manner in which social labor is distributed. But the
distribution per se, while interesting, is not the
point in Marx's work.
c. That Economic Law of Motion. Here I repeat a bit
of what was said above. By using the notions
individual value and social value as we find them in
CAPITAL, we can try to express what Marx called
"the economic law of motion of modern society."
That is, as the individual value becomes the social
value or the social the individual, we see the
possibility of the resolving the contradiction
between use value and exchange value. Again, as
I stated above, the idea that capital inputs grow
faster than outputs when measured one way and, the
contrary when measured another is a notion that begs
for further analysis. This type of growth is possible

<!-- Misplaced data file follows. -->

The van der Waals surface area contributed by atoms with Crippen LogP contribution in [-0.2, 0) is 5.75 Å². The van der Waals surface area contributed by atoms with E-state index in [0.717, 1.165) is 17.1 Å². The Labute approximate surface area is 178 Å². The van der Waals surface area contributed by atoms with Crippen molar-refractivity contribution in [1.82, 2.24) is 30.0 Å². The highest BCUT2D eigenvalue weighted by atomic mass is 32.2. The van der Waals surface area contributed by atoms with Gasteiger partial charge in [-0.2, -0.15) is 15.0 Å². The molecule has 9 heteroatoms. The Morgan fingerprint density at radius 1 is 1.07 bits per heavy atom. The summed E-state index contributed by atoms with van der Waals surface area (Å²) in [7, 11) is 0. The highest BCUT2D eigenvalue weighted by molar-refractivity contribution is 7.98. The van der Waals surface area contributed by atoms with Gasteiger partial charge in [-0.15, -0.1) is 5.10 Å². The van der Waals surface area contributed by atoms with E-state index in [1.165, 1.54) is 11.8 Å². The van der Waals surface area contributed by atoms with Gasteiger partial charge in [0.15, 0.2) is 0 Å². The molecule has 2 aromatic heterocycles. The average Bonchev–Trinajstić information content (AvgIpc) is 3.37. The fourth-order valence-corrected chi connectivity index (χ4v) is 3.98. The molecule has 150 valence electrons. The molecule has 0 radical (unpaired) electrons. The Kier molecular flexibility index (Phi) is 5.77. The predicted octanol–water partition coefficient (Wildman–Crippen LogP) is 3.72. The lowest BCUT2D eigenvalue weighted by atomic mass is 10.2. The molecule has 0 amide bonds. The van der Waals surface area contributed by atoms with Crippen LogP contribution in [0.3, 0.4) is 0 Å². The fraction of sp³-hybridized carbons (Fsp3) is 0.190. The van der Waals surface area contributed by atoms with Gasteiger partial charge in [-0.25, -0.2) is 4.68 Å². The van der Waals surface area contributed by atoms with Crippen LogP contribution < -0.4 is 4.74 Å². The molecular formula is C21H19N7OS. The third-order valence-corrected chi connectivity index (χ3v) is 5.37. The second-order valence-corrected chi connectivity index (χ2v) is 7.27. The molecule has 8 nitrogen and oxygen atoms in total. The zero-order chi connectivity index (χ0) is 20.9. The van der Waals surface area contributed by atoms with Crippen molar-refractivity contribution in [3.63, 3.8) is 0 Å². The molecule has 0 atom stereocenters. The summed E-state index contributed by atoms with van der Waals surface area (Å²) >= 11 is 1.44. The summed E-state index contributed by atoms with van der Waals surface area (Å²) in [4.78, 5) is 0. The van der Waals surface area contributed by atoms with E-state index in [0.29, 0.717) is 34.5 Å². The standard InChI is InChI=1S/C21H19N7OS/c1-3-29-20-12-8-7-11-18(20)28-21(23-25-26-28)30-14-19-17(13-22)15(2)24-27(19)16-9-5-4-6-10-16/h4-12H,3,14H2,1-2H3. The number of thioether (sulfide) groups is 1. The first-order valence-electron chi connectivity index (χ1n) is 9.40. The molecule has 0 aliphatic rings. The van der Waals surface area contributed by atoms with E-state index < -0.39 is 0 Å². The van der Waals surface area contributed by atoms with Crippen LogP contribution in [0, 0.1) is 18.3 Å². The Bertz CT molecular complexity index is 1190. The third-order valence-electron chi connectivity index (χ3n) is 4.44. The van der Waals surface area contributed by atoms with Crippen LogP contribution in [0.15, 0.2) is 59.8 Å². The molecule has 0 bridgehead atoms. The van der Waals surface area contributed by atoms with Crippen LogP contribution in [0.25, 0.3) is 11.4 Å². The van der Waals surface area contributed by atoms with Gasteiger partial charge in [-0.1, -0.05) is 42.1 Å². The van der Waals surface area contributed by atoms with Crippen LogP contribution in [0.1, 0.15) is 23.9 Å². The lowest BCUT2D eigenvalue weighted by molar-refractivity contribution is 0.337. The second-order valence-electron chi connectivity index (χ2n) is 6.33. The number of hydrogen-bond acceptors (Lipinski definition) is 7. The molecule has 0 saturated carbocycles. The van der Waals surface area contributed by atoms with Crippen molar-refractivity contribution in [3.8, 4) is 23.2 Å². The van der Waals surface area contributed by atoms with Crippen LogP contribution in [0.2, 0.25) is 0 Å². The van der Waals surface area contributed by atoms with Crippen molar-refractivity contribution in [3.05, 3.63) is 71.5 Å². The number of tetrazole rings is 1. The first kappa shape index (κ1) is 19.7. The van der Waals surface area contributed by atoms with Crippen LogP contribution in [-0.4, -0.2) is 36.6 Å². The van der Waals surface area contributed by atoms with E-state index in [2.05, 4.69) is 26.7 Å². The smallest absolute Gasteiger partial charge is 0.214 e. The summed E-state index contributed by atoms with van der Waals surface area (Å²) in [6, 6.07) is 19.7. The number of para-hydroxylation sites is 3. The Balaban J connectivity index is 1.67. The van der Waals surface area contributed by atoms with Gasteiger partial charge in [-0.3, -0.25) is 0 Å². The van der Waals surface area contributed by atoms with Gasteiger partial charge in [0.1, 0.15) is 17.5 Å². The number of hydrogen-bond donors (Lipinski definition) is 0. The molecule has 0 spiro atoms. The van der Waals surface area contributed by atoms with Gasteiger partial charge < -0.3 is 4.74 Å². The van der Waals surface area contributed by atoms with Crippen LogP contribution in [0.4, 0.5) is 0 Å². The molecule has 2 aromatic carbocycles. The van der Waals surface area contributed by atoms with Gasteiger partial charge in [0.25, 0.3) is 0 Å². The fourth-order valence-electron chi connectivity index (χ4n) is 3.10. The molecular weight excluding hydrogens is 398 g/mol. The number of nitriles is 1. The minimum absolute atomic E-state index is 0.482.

and often present in my own work, Freeman's, and
Kliman's when we drop the assumption of simultaneous
valuation. We, of course, have a problem or two to
solve as we attempt to develop the contradiction
and show its resolution. My own hypothesis is that
Marx's clue about relating turnover time to the
periodicity of crisis may play no small role in this
effort. At any rate, we'll see.
By attributing value creating properties to things, it
seems to me that you remain within the realm of statics.
That is, I'm not sure how you capture the movement from
one period of production to the next. (Here my own
ignorance of your work may play no small role.) How does
revaluation take place as techniques change? What is the
role of "moral depreciation"?
Clearly, we should not resolve our differences simply
citing Marx. Rather I would suggest that correct
path is the one that can best be logically developed to
express that ever elusive law of motion.
John R. Ernst